It sounds like you’re referring to the concept of “creep,” or that by gradually broadening the scope of technology, something radical can suddenly feel normal. You worry about this in the book. Can you give a real world example of creep?
I have an example from just the other day. I live in New York and got a mail to renew my state driver’s license. The paperwork recommended I get real ID rather than just a driver’s license, because it said you’d need that real ID to travel in a few years. I told my father-in-law about this and he said maybe we should just start putting microchips in citizens. Then we wouldn’t have to worry about the next level of IDs. Traveling would be seamless.
That is the logic of techno-social engineering creep right there! Not too long ago people would have thought the idea of a chip implant is dystopian. Now we’re so used to being surveyed with devices like our phones that it’s become a new normal.
Not too long ago people would have thought the idea of a chip implant is dystopian. Now we’re so used to being surveyed with devices like our phones that it’s become a new normal.
Techno-social engineering creep refers to how, through practices and getting accustomed to things, our expectations and sense of comfort with things shift. Sometimes our preferences even shift and get engineered.
You pose the question early on of whether techno-social engineering is turning people into simple machines. How do you see that happening?
Technology affects our humanity because it impacts our senses and our thoughts. It impacts our decisions, including our judgement, attention, and desires. It impacts our ability to be citizens, what were informed about and how we stay informed. It impacts our relationships, and advance in A.I. will even substitute our engagements with people. It even impacts our fundamental understanding of what it means to be human, who we are and what we should strive to become.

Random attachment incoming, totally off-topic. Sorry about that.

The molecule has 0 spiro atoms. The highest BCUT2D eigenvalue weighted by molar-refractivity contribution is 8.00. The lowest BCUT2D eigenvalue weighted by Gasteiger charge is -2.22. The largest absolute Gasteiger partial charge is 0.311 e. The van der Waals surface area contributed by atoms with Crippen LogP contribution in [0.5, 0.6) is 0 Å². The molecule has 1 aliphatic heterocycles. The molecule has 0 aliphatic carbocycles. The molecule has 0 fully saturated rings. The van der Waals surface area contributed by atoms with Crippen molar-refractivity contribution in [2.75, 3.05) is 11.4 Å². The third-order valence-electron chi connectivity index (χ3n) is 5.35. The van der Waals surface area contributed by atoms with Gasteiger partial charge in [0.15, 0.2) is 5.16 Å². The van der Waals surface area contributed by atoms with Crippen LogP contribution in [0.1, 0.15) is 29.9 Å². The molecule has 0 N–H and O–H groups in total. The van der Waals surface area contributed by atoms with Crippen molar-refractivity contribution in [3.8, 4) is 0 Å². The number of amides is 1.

Our point is that our very humanity is being reshaped and reconfigured by technology. As the desire to have everything be “smart” increases, one of our concerns is that…these environments will end up monitoring what we do and end up slicing and dicing us in all kinds of powerful ways. We wonder if this super smart world will result in us going with some kind of pre-programmed flow and whether that flow is optimized so that to understand what it means to be human we will feel pressured to see ourselves as optimizable technology.
Many people are focused on the rise of A.I., with the concern that our robotic overlords will enslave us once ‘the singularity’ occurs. Our concern is that we are going to be programmed to want be placed in environments that are so diminishing of our agency…that we outsource our emotions and capacities for connection. How much could we give up, dumb ourselves down, to fit in to these smart environments?
You state that one of the attractions of smart environments is that they offer “cheap bliss.” Do I sense a double meaning there?
I’m curious what you think the double meaning is?
The idea that bliss is made cheap, as in easy to attain, but also cheap, as in not very rewarding.
I think you’re putting your finger on it.
“One of the trends
that’s occurring across consumer tech … is the idea of creating an ever more frictionless world, where effort is seen as a bug, not a feature.”
When we talk about cheap bliss, we want to figure out what world we’re building and what values are being prioritized by the very design of that world. And we want to find out what human beings are being nudged to value. One of the trends that’s occurring across consumer tech and overlapping with governmental projects like smart cities, is the idea of creating an ever more frictionless world, where effort is seen as a bug, not a feature. The idea is that humans are inefficient but technology can be very efficient.
When you design technology to disburden us of efforts, your changing the moral calculus in a way that will work very well for people who value a kind of basic hedonism, who think that the highest value in life is pleasure and the more pleasure we can have the better. This is what that world seems to be optimized for.
In the book we’re trying to offer these alternative values for human flourishing.